Before Reed Ferber helped create an entire university program to study wearable technology and biometric data, his journey to understanding the power of wearables began while working at the Running Injury Clinic in 2008.
Ferber, a professor at the University of Calgary’s faculty of kinesiology, was working with a casual runner and asked her what her distance goals were for the day. “She said, ‘Well, I wasn’t going to go for a run today. I left my Nike chip at home,’ " explaining that she was competing in a running challenge with friends.
The course of Ferber’s research would change after being shown the empty chip insert lodged in the sole of her runners. “Right there – it just clicked that her behaviour was changing because of this technology,” Ferber says. “And as a health researcher, I’m trying to change people’s behaviour.”
Since then, Ferber helped create We-TRAC, a University of Calgary program that uses data from volunteers’ wearable tech for research on everything from sleep to exercise.
In recent years, the sophistication, specificity and types of wearable technology and smart watches have branched out. Apple, Samsung, Xiaomi and Huawei remain the dominant brands in wearable tech, accounting for around 30 per cent, 10 per cent, 9 per cent and 7 per cent of the market share, respectively, according to a 2022 IDC report. But there are many competing companies selling technology with specialized features and measurements.
Garmin, for example, offers smartwatches from $99 to over $2,000, from basic activity trackers to watches for golfers that map out courses and individual shots, waterproof watches for swimmers, and watches that display aviation information for pilots. Other wearables, like the WHOOP wristband, can use blood oxygen levels, heart rate and heart rate variability to track sleep, physical activity and recovery.
The Oura Ring can monitor sleep, potential stress, exercise, and was found to detect signals of COVID-19 in a study with the University of California, San Francisco. “The Oura Ring is not a medical device and is not intended to diagnose medical conditions. However, it provides a holistic picture of a person’s health,” an Oura spokesperson says, explaining that it can help users “spot meaningful changes in their metrics, like an elevated heart rate or temperature, that can be shared with medical providers to help diagnose and/or treat health conditions.”
Michael Snyder, professor and chair of Stanford University’s department of genetics, was able to notice early symptoms of Lyme disease in 2015 while participating in a study that had him attached to eight biosensors. When he saw that his blood oxygen was abnormally low and his heartbeat was elevated after a stint in rural Massachusetts, Snyder promptly got treated for the disease. Later tests would show that he did, in fact, have Lyme disease, and it prompted him to look further into the uses of wearable tech.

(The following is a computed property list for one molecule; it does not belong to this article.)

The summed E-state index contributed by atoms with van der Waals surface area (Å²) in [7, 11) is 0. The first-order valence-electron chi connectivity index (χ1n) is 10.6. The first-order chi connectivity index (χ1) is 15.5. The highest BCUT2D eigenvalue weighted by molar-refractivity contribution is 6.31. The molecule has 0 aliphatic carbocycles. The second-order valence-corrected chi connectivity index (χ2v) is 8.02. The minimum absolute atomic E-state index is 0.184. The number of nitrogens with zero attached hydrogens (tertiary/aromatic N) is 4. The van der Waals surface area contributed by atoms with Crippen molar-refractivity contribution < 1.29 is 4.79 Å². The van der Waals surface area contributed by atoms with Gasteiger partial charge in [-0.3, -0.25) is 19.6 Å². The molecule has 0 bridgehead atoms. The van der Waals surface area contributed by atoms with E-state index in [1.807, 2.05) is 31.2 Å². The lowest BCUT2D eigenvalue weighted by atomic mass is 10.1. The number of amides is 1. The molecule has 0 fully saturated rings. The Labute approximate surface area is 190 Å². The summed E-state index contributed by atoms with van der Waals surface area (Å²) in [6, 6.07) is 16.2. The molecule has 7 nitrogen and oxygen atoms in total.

When the pandemic hit, Snyder and his group from wearable tech data. Using smartwatch data from 5,300 volunteers with various brands, they found 31 people with Fitbits who had recorded when their symptoms presented and when they were diagnosed. “It worked 80 per cent of the time, with 26 of 31 cases [detecting signs of COVID-19] in a median of four days prior to symptom onset,” he says.
While excited by the initial results, Snyder says any widespread use of such an app would require further testing and regulatory approvals. “It is a research study – we’re not FDA approved,” he says. But Snyder is a firm believer in the technology’s potential. “This is it. This is the future.”
While Ferber acknowledges that the sensors, software and apps have improved, he cautions that some wearable tech companies have not adequately validated their products, if at all. “I’m not going to name names, but there’s a lot of products out there – especially if you see a new one on the shelf or it pops up in your Instagram feed – chances are it has not been validated, and they’re simply looking to make money.”
He suggests prospective buyers check to see if the company has partnered with a university, and if the research has been peer reviewed.
The future includes wearable tech into clothing, says Simon Fraser University professor Max Donelan. “The idea would be to integrate it directly into what you wear, like your shoes, or your helmet,” says Donelan, who co-directs SFU’s WearTech Labs, “but eventually, people imagine it being woven directly into clothing.”
Reed says this kind of technology already exists, as companies like WHOOP have begun to roll out sensor-enhanced technical clothing. “We’re going to buy our wearable tech from Walmart, TJ Maxx – just an average clothing store pretty soon. It’s not going to have to be a $700 watch.”